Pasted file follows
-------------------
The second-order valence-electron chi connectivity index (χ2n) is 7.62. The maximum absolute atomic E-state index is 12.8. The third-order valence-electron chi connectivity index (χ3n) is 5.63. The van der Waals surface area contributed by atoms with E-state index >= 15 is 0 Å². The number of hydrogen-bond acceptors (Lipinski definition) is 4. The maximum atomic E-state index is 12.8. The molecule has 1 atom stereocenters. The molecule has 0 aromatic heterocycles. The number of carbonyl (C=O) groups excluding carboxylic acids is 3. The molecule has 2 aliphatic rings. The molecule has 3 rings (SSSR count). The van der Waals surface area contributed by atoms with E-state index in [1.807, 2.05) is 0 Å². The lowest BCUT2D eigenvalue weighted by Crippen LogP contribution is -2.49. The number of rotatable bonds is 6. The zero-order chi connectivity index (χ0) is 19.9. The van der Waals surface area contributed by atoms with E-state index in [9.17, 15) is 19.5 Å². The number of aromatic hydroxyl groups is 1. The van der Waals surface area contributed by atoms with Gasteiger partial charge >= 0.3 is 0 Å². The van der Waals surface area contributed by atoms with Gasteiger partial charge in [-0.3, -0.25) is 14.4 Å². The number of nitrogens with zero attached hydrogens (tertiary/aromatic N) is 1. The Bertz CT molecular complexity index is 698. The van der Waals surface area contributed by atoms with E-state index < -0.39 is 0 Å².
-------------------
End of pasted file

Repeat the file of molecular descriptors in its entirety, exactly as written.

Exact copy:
The second-order valence-electron chi connectivity index (χ2n) is 7.62. The maximum absolute atomic E-state index is 12.8. The third-order valence-electron chi connectivity index (χ3n) is 5.63. The van der Waals surface area contributed by atoms with E-state index >= 15 is 0 Å². The number of hydrogen-bond acceptors (Lipinski definition) is 4. The maximum atomic E-state index is 12.8. The molecule has 1 atom stereocenters. The molecule has 0 aromatic heterocycles. The number of carbonyl (C=O) groups excluding carboxylic acids is 3. The molecule has 2 aliphatic rings. The molecule has 3 rings (SSSR count). The van der Waals surface area contributed by atoms with E-state index in [1.807, 2.05) is 0 Å². The lowest BCUT2D eigenvalue weighted by Crippen LogP contribution is -2.49. The number of rotatable bonds is 6. The zero-order chi connectivity index (χ0) is 19.9. The van der Waals surface area contributed by atoms with E-state index in [9.17, 15) is 19.5 Å². The number of aromatic hydroxyl groups is 1. The van der Waals surface area contributed by atoms with Gasteiger partial charge >= 0.3 is 0 Å². The van der Waals surface area contributed by atoms with Gasteiger partial charge in [-0.3, -0.25) is 14.4 Å². The number of nitrogens with zero attached hydrogens (tertiary/aromatic N) is 1. The Bertz CT molecular complexity index is 698. The van der Waals surface area contributed by atoms with E-state index < -0.39 is 0 Å².